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A better picture is emerging of the elaborate Ponzi scheme run by the St Stithians College alumni. From Moneyweb.

One of the court-appointed trustees says several more financial advisors will be subpoenaed to give testimony over their involvement with BHI. Image: Shutterstock

Claims against the BHI Trust have topped R1.64 billion and the figure is growing as court-appointed trustees try to unravel what police believe was an elaborate Ponzi scheme run by Craig Warriner, a St Stithians College old boy who worked his former school network to stunning effect.

When investigators looked into BHI’s main Nedbank account, all they could find was R4.8 million.

Read: There’s almost nothing left in the BHI bank account

Warriner handed himself over to police in October last year, admitting to police he had “used the funds of Peter to pay Paul” after getting smashed in the 2008 financial market meltdown.

He remains in Joburg’s ‘Sun City’ prison awaiting a bail hearing on 24 April. He was previously refused bail in a December 2023 hearing at the Palm Ridge Magistrates’ Court south of Johannesburg.

Warriner previously admitted to authorities that he had defrauded roughly 220 people of R1.18 billion.

The latest figure from the court-appointed trustees is much bigger than that – R1.64 billion from 823 investors, and the figure is growing.

“These claims still need to be investigated by the trustees when the claims have been proven or admitted in terms of the relevant sections in the Insolvency Act,” says Gert de Wet, one of the court-appointed trustees. “Other claims are being received sporadically.”

De Wet tells Moneyweb that the trustees have received certain undertakings for the payment of funds to the BHI Trust estate.

“The trustees are in the process of compiling letters of demand to various individuals and entities for payment to the BHI Trust estate.”

The 823 claims received by the trustees so far have been withdrawn as creditors may be required to make contributions in the future, according to minutes of the first creditors’ meeting on 10 April 2024. Last month, Warriner’s estate was finally sequestrated.


One of the key sources of funds into BHI was investment advisory firm Global & Local, which reportedly received 5% commissions for directing funds to BHI.

This is well above the industry standard.

In November last year, Investec terminated its relationship with Global & Local and gave it 90 days to close all corporate cash manager accounts with the bank.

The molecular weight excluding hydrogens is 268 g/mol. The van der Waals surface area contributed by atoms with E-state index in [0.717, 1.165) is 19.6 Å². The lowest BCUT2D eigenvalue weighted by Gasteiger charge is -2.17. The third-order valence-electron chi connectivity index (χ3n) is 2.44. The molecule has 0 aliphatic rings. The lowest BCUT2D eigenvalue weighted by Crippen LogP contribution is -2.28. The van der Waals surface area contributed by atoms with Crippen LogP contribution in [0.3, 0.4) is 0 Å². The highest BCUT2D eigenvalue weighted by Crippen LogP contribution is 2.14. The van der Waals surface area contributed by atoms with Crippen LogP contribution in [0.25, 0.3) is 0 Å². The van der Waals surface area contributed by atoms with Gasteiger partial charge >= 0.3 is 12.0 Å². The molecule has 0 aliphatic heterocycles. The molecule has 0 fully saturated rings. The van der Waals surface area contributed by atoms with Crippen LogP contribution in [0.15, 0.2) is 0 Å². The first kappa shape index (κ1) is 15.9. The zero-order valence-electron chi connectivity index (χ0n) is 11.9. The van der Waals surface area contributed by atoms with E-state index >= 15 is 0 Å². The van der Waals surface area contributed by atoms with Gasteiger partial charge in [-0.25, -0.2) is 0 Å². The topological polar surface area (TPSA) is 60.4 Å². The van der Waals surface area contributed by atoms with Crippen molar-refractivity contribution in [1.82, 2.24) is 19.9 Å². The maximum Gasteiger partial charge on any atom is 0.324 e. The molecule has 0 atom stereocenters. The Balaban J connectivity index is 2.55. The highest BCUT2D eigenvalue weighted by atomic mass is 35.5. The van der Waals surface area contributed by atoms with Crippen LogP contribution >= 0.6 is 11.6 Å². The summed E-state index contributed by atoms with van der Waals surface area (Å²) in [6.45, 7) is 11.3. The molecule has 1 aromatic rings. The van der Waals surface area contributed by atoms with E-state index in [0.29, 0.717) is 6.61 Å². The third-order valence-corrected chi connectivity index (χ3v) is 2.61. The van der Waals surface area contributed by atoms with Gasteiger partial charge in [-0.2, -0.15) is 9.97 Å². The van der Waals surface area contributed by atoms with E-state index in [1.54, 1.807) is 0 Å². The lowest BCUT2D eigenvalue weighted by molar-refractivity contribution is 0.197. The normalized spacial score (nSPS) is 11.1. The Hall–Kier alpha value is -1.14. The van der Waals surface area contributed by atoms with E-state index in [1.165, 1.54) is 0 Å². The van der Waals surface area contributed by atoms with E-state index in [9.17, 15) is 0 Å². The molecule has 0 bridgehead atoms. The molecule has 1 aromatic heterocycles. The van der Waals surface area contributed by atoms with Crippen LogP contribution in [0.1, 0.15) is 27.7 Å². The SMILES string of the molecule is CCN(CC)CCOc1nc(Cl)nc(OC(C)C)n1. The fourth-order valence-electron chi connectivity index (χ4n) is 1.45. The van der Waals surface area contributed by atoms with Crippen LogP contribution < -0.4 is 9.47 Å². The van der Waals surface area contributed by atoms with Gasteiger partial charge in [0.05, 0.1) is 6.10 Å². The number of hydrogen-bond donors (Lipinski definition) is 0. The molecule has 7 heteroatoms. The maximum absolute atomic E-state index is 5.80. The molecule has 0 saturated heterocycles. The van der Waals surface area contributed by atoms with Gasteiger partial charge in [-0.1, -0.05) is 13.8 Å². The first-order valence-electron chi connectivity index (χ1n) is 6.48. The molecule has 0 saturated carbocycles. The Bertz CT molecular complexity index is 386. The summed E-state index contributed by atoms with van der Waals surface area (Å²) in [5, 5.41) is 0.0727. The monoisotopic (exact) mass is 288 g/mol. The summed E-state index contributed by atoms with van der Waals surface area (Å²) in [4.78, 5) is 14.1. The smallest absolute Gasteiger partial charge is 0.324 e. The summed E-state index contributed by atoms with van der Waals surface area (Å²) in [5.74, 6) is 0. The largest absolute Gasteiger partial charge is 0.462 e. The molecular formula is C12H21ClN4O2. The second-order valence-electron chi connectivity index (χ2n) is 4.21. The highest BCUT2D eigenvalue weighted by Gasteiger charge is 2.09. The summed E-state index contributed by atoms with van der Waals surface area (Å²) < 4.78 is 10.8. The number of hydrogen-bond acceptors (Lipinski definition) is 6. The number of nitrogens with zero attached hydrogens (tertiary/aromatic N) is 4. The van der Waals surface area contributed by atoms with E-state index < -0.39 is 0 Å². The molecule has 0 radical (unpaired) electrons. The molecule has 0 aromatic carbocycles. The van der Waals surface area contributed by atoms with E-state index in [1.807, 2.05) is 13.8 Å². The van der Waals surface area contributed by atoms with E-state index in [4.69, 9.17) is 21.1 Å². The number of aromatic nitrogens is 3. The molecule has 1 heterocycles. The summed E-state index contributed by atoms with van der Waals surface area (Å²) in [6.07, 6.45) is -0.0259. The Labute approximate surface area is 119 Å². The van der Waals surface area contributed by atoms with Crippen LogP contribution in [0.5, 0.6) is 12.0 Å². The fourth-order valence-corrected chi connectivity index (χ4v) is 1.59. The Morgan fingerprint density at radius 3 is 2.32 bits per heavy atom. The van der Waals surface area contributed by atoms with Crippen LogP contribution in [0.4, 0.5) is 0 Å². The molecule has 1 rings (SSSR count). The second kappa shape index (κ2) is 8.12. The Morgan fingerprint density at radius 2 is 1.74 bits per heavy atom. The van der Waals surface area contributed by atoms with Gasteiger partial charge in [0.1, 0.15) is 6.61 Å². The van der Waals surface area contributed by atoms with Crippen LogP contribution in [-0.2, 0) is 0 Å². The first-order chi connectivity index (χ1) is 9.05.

De Wet says the trustees are still investigating the flow of funds into BHI. “A Section 69 search and seizure warrant [under the Insolvency Act] was executed on 20 March at the offices of Global & Local, and the information seized is currently under discussion between the legal teams.”

De Wet also tells Moneyweb that several more financial advisors will be subpoenaed to give testimony over their involvement in BHI. In November 2023, Global & Local wrote to clients advising them that it was as shocked as anyone else at the events surrounding BHI and had laid criminal charges against Warriner.

Forensic investigator Bart Henderson believes the reported losses of R1.64 billion by BHI clients may be a low-ball figure, and questions how much money is going unreported in the BHI scandal, and what has happened to the money. BHI funds appear to have found their way to a web of local and offshore companies, allowing the deception to continue for years after regulators were first alerted to possible irregularities.

‘Disgraceful’ apathy

Henderson slams the regulators for their apparent lack of interest in the BHI and other investment scandals going back over several decades such as Masterbond, Steinhoff and others.

“What the Ombud and the Financial Sector Conduct Authority [FSCA] are currently demonstrating, to compound this and add insult to the injury, is a seemingly disgraceful, patent level of apathy, lack of empathy, and seeming [lack of] interest in maintaining the rules of honesty and integrity in the regulatory affairs and oversight of the industry under their remit.”

In December, the FSCA said it was compiling a complete list of financial service providers that may have assisted their clients in investing in BHI Trust products and called on investors who knew or suspected their funds were being placed with BHI Trust to come forward with information.

One of the intermediaries affiliated with BHI was Rubicon Administration Services, currently being wound down.

As Moneyweb previously reported, one of those raising concerns about BHI long before its collapse was Marc du Plooy, CEO of Wealth Associates, who suspected BHI was a Ponzi scheme and provided the FSCA with extensive documentation showing it was not registered with the regulator and yet was able to attract funds from other financial services providers (FSPs).

Warriner first investigated in 2013

At his bail hearing in December last year, Warriner told the court that he had been investigated by authorities several times in the past – in 2013, 2017 and 2020 – and each time cooperated. It appears nothing substantive came of these investigations.

Warriner told the court that he was “doing alright” as an equity investor until the financial crash of 2008, when he lost roughly half his clients’ capital.

He believed he could trade his way out of the deep hole he had created but ended up faking it for another decade and a half, using the funds of Peter to pay Paul, as he describes it himself.